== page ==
Eco-Greenery lamp shining a new light in the fight against dengue and climate change
Hailed as one of the six ground breaking innovations by the UK's daily newspaper Guardian – Smarter renewable power: six innovations, research led by Dr Chong Wen Tong at the University of Malaya, Malaysia, is indeed a 'shining new light' in the fight against the global epidemic of dengue and climate change.
Dubbed the 'Eco-Greenery Lamp', the technology combines the function of an LED street lamp with a mosquito trap, and is powered by wind and solar energy, thus providing communities across the developing world clean power to light their streets and also protection against mosquito-borne diseases such as dengue fever.
Dr. Chong, a mechanical engineer and the lead researcher, said the integrated Eco-Greenergy Lamp has been proven to fight mosquitoes, while reducing greenhouse gases.
According to him, the lamp's wind turbine is suitable even at "low and unsteady" wind speeds sometimes found in the tropics.
The mosquito trap relies on the mosquitoes' natural attraction to carbon dioxide, which is breathed out by their human prey. The trap produces this gas to lure the insects and then a fan prevents them from escaping.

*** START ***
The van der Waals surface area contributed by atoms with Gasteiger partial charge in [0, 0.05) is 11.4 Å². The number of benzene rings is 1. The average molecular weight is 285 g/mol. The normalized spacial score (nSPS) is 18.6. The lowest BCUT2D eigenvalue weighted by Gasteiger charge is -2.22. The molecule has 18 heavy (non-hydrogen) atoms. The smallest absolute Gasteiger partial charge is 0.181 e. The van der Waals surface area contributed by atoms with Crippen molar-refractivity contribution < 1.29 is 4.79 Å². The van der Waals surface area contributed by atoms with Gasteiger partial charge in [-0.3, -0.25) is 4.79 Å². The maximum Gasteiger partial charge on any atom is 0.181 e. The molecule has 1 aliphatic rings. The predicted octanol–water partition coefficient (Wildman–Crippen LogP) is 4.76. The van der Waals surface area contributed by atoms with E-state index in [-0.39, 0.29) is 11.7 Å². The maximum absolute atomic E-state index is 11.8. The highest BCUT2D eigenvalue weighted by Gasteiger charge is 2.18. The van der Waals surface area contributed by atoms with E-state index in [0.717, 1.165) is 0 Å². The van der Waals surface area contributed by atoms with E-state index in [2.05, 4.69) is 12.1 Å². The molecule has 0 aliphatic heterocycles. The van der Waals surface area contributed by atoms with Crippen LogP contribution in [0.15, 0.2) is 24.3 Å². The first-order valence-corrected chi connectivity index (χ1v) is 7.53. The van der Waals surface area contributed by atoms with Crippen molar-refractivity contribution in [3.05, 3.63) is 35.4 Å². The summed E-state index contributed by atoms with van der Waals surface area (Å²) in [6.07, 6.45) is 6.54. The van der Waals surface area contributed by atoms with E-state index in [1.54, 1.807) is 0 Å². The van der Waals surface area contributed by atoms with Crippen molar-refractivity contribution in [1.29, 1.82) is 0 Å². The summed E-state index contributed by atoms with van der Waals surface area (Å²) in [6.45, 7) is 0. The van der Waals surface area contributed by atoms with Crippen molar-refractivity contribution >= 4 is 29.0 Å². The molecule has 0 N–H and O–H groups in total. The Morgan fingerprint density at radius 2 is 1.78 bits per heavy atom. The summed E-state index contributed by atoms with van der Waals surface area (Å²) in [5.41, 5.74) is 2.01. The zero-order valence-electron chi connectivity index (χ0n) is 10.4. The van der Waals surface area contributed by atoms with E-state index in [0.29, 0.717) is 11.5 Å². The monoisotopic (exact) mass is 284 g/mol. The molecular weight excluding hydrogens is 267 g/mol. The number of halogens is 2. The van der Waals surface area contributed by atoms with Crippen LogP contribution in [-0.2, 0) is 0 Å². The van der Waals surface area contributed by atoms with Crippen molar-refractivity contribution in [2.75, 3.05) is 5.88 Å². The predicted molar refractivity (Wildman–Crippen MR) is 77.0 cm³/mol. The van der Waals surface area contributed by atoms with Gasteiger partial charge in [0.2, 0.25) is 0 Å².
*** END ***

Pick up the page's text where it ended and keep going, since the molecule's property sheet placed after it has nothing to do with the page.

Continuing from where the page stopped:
This feature is designed to reduce the prevalence of dengue fever, which is transmitted by mosquitoes and whose prevalence is growing in Malaysia.
Dengue is widespread in the tropics. Although this disease rarely kills, it may cause as many as 390 million infections a year, and about ten times as many people across 128 countries may be at risk of infection.
The lamp can be sold for use in "suitable locations all around the world" that have the infrastructure in place to set up and maintain the lamps, added Wen Tong.
But although LEDs last much longer than conventional street lighting, each lamp costs around US$2,850 (RM12,825) to buy and install, making it quite expensive.
Two of the lamps have been installed through a pilot project at UM, with three others at the university's Field Studies Centre in the state of Selangor, according to Dr. Chong. Needless to say, once the results from this pilot are released and the lamps are available commercially, the benefits to countries fighting mosquito-borne diseases are immesnse.